Safety Rules Related to Your Firearm's Holster and Ammo Carrier
- Always use a holster which is designed for, and which fits, your handgun.
- Make sure your holster covers the trigger guard of your handgun.
- Purchase a holster which allows you to obtain a secure grip on the grip while it is still holstered.
- Be sure the thumb break, safety strap, or other firearm retention device on your holster is functional and consistently employed. A good holster should retain your firearm during normal carry and routine physical activity, but no holster can insure that a firearm will be secure against determined attempts at disarmament, or keep a firearm secure during all possible physical activities.
- Avoid clip-on holsters and magazine pouches. These carriers may fail to stay clipped to the belt and end up being drawn along with the firearm or the magazine they still hold, (As Clint Smith would say, "like a bugger hanging off the end of your gun") thereby interfering with use of the firearm or with timely reloading.
- Avoid paddle-style holsters, cross draw holsters, and similar holsters which provide poor weapon retention.
- Avoid ankle holsters, shoulder holsters and other types of holsters which can introduce unnecessary delays in accessing a defensive firearm.
- Avoid carrying a defensive firearm in a purse, pocketbook, daypack or briefcase. A firearm carried in that fashion is typically hard to rapidly access due to the presence of slow-to-open zippers, multiple latches, often hard to find and draw among all the other items routinely carried; few purses or briefcases include a dedicated handgun-carrying compartment; Are prone to being unavailable when needed, since briefcases, purses and other carriers are routinely set down or put away in a desk drawer where they may or may not be readily accessible and under your physical control; Unusually vulnerable to being stolen, since purses, pocketbooks, day packs and briefcases are prime targets for purse snatchers, pick pockets, muggers and thieves; Are prone to malfunction in an emergency since materials carried along with your handgun in a purse or brief case may gum up the firearm's mechanism and potentially interfere with its proper operation, and are likely to allow your handgun to accidentally become visible to shop clerks, bank tellers or other parties while you are searching for your checkbook or locating a credit card, and that inadvertent exposure may potentially result in a tense situation or even a tragic over-reaction on the part of an individual noticing the firearm and/or summoning law enforcement officers to the scene.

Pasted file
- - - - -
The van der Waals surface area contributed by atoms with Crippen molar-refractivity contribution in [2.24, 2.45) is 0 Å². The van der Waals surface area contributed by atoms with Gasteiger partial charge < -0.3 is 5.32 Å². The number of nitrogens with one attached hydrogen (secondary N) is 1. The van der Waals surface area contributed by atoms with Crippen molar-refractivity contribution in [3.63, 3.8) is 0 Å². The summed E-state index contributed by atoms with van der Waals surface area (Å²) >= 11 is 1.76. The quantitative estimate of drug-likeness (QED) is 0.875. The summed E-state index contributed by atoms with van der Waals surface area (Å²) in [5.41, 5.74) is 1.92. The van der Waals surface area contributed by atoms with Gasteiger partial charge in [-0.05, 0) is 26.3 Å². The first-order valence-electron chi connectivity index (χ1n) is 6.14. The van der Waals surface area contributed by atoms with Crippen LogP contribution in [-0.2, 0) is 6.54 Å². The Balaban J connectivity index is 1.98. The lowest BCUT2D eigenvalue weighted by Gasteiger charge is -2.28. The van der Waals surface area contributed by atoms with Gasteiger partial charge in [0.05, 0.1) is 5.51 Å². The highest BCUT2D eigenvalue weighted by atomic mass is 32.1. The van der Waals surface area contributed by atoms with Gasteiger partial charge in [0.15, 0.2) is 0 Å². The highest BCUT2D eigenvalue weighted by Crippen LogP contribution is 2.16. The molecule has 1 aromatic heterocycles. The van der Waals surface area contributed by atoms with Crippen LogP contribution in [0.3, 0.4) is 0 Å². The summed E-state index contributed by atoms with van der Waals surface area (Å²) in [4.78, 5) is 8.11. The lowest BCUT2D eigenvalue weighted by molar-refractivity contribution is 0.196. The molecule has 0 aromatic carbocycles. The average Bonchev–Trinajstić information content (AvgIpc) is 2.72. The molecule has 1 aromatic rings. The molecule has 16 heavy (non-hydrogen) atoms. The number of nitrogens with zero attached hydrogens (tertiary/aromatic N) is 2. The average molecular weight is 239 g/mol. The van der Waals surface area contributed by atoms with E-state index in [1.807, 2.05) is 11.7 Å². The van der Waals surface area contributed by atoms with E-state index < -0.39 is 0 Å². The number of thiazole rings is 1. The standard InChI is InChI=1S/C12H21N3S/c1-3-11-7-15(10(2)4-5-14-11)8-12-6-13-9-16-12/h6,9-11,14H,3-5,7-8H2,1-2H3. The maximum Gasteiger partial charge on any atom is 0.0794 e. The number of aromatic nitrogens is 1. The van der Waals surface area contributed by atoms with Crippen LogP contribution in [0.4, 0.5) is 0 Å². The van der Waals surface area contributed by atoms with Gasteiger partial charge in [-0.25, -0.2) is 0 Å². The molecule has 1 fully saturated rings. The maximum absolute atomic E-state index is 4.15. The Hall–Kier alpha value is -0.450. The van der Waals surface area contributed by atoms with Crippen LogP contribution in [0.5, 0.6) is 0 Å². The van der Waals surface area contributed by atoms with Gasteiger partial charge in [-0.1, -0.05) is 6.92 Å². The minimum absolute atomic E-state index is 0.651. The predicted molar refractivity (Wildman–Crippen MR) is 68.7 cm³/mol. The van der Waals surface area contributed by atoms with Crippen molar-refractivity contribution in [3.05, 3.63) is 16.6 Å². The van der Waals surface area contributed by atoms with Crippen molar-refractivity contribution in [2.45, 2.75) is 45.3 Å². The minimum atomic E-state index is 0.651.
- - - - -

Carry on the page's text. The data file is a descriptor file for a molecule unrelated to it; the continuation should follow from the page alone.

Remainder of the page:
- Never carry a handgun tucked into your belt or waistband without a holster (so-called "gangsta" or "mexican" carry). A handgun carried in this fashion may be unintentionally dislodged, fall onto a hard surface and accidentally discharge or be damaged. Inside the waistband-type holsters will allow you to obtain the concealment of this type of carry while simultaneously providing vastly improved firearm retention.
- Always employ a proper magazine holder or speed loader carrier to carry your spare ammunition. Select a design that secures and protects your speed loaders or magazines while still making them readily available for use. Avoid ammunition loops and ammo dump boxes.
- Never put a partially empty magazine or speedloader back into a magazine carrier or speedloader pouch: only full magazines or full speedloaders belong in a carrier. Partially empty magazines or speed loaders should go into your pocket; empty magazines or speedloaders should be allowed to fall where they're used during an emergency.
Miscellaneous Safety Rules